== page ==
The passing of new laws that will make it easier for the Northern Territory’s police commissioner to impose snap curfews is a rushed decision that does not deal with the underlying factors behind anti-social behaviour, and will have a detrimental impact on marginalised young people, says Jesuit Social Services.

“We were deeply concerned when the Northern Territory Government imposed a curfew on young people under the age of 18 in March: we warned that it risked further trouble and was more likely to do harm than good,” says John Adams, General Manager – Northern Territory at Jesuit Social Services.

“These new laws keep the door open for similarly rushed curfews in the future and are in direct conflict with the NT Anti-Discrimination Act by granting the power to impose curfews on particular age groups.

“Neither community services, justice or legal organisations have been consulted in relation to these new laws meaning the experience of young people impacted by these laws has not been heard or considered as part of the process.”

Mr Adams says the new laws don’t mandate consultation with community or First Nations leaders for a curfew to be implemented, and do not include provisions requiring the police commissioner and Government to consider alternative solutions first.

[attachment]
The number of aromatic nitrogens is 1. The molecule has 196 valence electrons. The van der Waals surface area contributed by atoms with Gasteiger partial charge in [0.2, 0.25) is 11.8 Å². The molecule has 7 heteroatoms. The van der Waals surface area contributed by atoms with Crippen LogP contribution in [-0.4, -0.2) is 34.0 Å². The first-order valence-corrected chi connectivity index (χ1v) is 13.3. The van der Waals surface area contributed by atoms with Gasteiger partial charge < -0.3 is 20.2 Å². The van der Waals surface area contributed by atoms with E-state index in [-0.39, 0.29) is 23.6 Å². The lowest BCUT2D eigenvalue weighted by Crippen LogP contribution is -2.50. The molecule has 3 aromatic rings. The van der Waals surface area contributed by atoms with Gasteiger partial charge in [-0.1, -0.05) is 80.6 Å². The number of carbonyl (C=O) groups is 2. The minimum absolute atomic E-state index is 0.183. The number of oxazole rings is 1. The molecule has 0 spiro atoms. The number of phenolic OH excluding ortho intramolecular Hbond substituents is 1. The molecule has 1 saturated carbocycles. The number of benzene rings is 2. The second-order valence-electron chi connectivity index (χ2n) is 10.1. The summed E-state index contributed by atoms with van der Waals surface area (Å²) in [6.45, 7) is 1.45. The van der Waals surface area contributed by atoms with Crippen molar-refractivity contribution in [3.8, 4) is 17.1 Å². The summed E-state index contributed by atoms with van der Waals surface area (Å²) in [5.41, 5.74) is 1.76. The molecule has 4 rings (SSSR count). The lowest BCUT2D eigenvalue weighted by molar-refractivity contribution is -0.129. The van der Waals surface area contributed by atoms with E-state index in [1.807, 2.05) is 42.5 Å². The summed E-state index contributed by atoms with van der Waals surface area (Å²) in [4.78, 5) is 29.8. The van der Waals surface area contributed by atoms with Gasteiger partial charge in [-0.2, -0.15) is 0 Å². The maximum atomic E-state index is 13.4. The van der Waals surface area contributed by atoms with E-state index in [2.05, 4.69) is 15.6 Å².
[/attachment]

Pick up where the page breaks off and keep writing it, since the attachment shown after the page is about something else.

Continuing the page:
“Had we been consulted, we would have told the Territory Government that curfews are not in line with the evidence of what works in reducing anti-social behaviour.

“We would have urged the Government to instead focus on developing strategies to create stronger and more cohesive communities that are grounded in culture and based on the experience of experts, community sector organisations and First Nations leaders.

Jesuit Social Services delivers programs including Youth Justice Group Conferencing and Back on Track across parts of the Territory.

“We know the best way to respond to and support young people in trouble is by keeping them connected with education, culture and family, and supporting them to address the issues behind their behaviour. By committing to punitive responses such as curfews, we are getting further away from a system that gives young people a chance to flourish.

“We share the concerns of our sector peak body NTCOSS, who highlight the unprecedented concentration of power and few checks and balances introduced by these laws, and that they may result in bringing more people including young people into contact with police and the criminal justice system.”

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